When I first entered healthcare in the year 2000, I did so in the hallowed halls of the Mayo Clinic, where the spirits of the Mayo brothers, Will and Charlie, and their father, William Worrall, where still setting the tone: “The needs of the patients are the only needs to be considered”, translated into modern, snappy language as: “The needs of the patients come first.”

Which makes sense, since despite the status that clinicians enjoy, it is, like in any other service industry, first and foremost about the customer, the patient.

Yet it is the exception, not the norm, that healthcare leaders and operations staff think about the experience from the patient’s perspective. True, there is a focus on privacy and confidentiality. Or a focus on marketing efforts to make the patients aware of services provided.

But what about the patient experience? What about the rights, as a patient, a public commitment to state (and live up to) what patients should expect from their healthcare experience — not just in terms of “no harm” and “no medical errors”, but in terms of the service experience?

In my observation, that is where healthcare still has a lot to learn: to design systems and processes that improve the experience of seeking and receiving care.

So, does your organization have a Bill of Patient Rights for Virtual Care?

A Physician’s Bill of Telemedicine Rights

A few years back, in the midst of the Covid-19 health crisis, I shared some key concepts on how to rethink the design of virtual care services to ensure the lasting lasting buy-in into telehealth by clinicians. I described a “Happy Day Scenario” of what the ideal telehealth visit should look and feel like from a physician’s perspective.

In addition, the article also described a “Physician Bill of Telehealth Rights” that covered rights regarding the workflow, the technology, training & support, continuous improvement and pay. You can also download a printable PDF version of the article.

Serving the Needs of the Modern Healthcare Consumer

Many customer-service focused organizations, such as the hospitality industry, the in-person entertainment industry (think: Disney), or even retail do a superb job in putting themselves into the mind of their target customers.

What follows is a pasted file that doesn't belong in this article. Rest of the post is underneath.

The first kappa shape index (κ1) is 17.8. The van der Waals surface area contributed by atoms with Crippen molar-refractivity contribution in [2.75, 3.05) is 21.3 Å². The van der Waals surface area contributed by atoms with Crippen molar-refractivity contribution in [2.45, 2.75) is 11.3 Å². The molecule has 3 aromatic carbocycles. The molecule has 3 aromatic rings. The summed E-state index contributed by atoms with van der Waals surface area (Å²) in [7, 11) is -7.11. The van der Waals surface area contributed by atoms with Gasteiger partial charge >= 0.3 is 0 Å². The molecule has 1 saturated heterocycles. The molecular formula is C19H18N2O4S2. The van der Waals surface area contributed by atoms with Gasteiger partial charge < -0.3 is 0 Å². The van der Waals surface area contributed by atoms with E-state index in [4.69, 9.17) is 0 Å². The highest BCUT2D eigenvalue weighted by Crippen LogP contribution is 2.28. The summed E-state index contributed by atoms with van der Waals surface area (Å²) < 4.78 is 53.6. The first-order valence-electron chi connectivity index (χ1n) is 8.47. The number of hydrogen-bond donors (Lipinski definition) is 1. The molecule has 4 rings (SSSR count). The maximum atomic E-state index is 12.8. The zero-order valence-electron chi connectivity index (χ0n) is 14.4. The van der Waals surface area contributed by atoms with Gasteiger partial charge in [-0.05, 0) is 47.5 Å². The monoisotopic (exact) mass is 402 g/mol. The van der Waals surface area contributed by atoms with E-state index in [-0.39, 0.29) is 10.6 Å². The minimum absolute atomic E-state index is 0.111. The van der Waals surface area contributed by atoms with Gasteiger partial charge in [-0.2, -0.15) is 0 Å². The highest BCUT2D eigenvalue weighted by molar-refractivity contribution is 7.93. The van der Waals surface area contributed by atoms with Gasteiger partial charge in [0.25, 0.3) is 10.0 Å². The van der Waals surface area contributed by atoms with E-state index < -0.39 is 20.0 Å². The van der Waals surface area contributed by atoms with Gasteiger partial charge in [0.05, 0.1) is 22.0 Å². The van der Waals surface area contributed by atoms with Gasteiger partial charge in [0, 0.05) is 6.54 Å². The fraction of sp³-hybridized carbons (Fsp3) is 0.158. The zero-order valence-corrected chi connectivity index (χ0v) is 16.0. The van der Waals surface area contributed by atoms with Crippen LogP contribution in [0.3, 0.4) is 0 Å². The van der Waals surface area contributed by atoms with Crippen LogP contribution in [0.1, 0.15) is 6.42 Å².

What are their needs? What are their desires? What needs may they not be aware of (latent needs)? What are customer “delighters” and what are the “distractors” that take away from a satisfying experience?

Healthcare, however, is, for the most part, still quite different. Many, especially in “traditional” healthcare settings are taking the “showing up” of patients for granted. The industry as a whole has a hard time wrapping its mind around having to woo and win patients as customers — which explains some of the successes of innovative healthcare clinics that have sprung up all over the country.

In my observation and analysis, this stems mostly from the 150, 100 year old model of very limited access to qualified medical professionals. Medicine, for a long time, was “magic” using processes and machinery and tinctures that, as time progressed, showed increasingly positive outcomes. Patients showing up at the physician’s doorstep (or summoning a physician for a house call) were simply in awe of what the physician was able to do for them as patients or their loved ones.

The attitude toward physicians was for the longest time one of deference, one of great respect and gratitude.

A Trojan Horse to Sneakily Improve Care Delivery

The modern times, however, have changed that.

As modern healthcare consumers we have access to Dr. Google, Facebook groups, Reddits and YouTube.

Many aspects of medicine have lost their mystery to us patients.

Ever since I started implementing telehealth in 2008, I secretly used the rollout of telehealth as an “excuse” to redesign the delivery of healthcare — a kind of Trojan Horse. Virtual care for me is about empowering clinicians and staff to “enable the delivery or extraordinary care”. Excellent telehealth is optimized for clinicians and for patients alike. For their experience and for the clinical outcomes.